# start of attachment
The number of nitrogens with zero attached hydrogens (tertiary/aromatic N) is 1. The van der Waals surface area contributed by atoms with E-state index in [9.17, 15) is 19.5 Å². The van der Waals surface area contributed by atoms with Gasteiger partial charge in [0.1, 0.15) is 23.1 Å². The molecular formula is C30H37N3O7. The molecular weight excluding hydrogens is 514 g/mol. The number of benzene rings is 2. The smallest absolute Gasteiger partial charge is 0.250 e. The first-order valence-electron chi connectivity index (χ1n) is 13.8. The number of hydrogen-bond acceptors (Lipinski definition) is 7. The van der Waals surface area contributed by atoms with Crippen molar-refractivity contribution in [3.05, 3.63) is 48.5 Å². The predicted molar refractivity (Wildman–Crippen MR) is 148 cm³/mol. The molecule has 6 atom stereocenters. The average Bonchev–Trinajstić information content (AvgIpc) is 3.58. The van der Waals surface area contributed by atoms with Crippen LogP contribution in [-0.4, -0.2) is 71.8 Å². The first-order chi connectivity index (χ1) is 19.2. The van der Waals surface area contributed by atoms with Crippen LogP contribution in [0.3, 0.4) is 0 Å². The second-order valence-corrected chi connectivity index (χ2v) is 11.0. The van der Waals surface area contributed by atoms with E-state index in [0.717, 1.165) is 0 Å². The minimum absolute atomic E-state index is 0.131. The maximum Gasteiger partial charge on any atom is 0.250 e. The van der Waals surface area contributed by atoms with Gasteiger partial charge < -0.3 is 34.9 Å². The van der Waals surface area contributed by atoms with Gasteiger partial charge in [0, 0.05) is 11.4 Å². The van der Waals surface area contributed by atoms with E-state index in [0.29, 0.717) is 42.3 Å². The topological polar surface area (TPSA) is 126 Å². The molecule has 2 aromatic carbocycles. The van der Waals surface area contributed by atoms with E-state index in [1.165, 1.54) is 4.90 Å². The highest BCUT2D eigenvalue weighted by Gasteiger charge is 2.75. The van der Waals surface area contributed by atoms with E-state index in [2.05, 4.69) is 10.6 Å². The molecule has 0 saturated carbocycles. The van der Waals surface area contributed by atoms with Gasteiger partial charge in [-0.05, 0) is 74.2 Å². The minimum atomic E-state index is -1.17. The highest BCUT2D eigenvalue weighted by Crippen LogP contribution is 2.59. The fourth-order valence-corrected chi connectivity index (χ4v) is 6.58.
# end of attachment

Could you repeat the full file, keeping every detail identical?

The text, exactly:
The number of nitrogens with zero attached hydrogens (tertiary/aromatic N) is 1. The van der Waals surface area contributed by atoms with E-state index in [9.17, 15) is 19.5 Å². The van der Waals surface area contributed by atoms with Gasteiger partial charge in [0.1, 0.15) is 23.1 Å². The molecular formula is C30H37N3O7. The molecular weight excluding hydrogens is 514 g/mol. The number of benzene rings is 2. The smallest absolute Gasteiger partial charge is 0.250 e. The first-order valence-electron chi connectivity index (χ1n) is 13.8. The number of hydrogen-bond acceptors (Lipinski definition) is 7. The van der Waals surface area contributed by atoms with Crippen molar-refractivity contribution in [3.05, 3.63) is 48.5 Å². The predicted molar refractivity (Wildman–Crippen MR) is 148 cm³/mol. The molecule has 6 atom stereocenters. The average Bonchev–Trinajstić information content (AvgIpc) is 3.58. The van der Waals surface area contributed by atoms with Crippen LogP contribution in [-0.4, -0.2) is 71.8 Å². The first-order chi connectivity index (χ1) is 19.2. The van der Waals surface area contributed by atoms with Crippen LogP contribution in [0.3, 0.4) is 0 Å². The second-order valence-corrected chi connectivity index (χ2v) is 11.0. The van der Waals surface area contributed by atoms with E-state index in [0.717, 1.165) is 0 Å². The minimum absolute atomic E-state index is 0.131. The maximum Gasteiger partial charge on any atom is 0.250 e. The van der Waals surface area contributed by atoms with Gasteiger partial charge < -0.3 is 34.9 Å². The van der Waals surface area contributed by atoms with Gasteiger partial charge in [0, 0.05) is 11.4 Å². The van der Waals surface area contributed by atoms with E-state index in [0.29, 0.717) is 42.3 Å². The topological polar surface area (TPSA) is 126 Å². The molecule has 2 aromatic carbocycles. The van der Waals surface area contributed by atoms with E-state index in [1.165, 1.54) is 4.90 Å². The highest BCUT2D eigenvalue weighted by Gasteiger charge is 2.75. The van der Waals surface area contributed by atoms with E-state index in [2.05, 4.69) is 10.6 Å². The molecule has 0 saturated carbocycles. The van der Waals surface area contributed by atoms with Gasteiger partial charge in [-0.05, 0) is 74.2 Å². The minimum atomic E-state index is -1.17. The highest BCUT2D eigenvalue weighted by Crippen LogP contribution is 2.59. The fourth-order valence-corrected chi connectivity index (χ4v) is 6.58.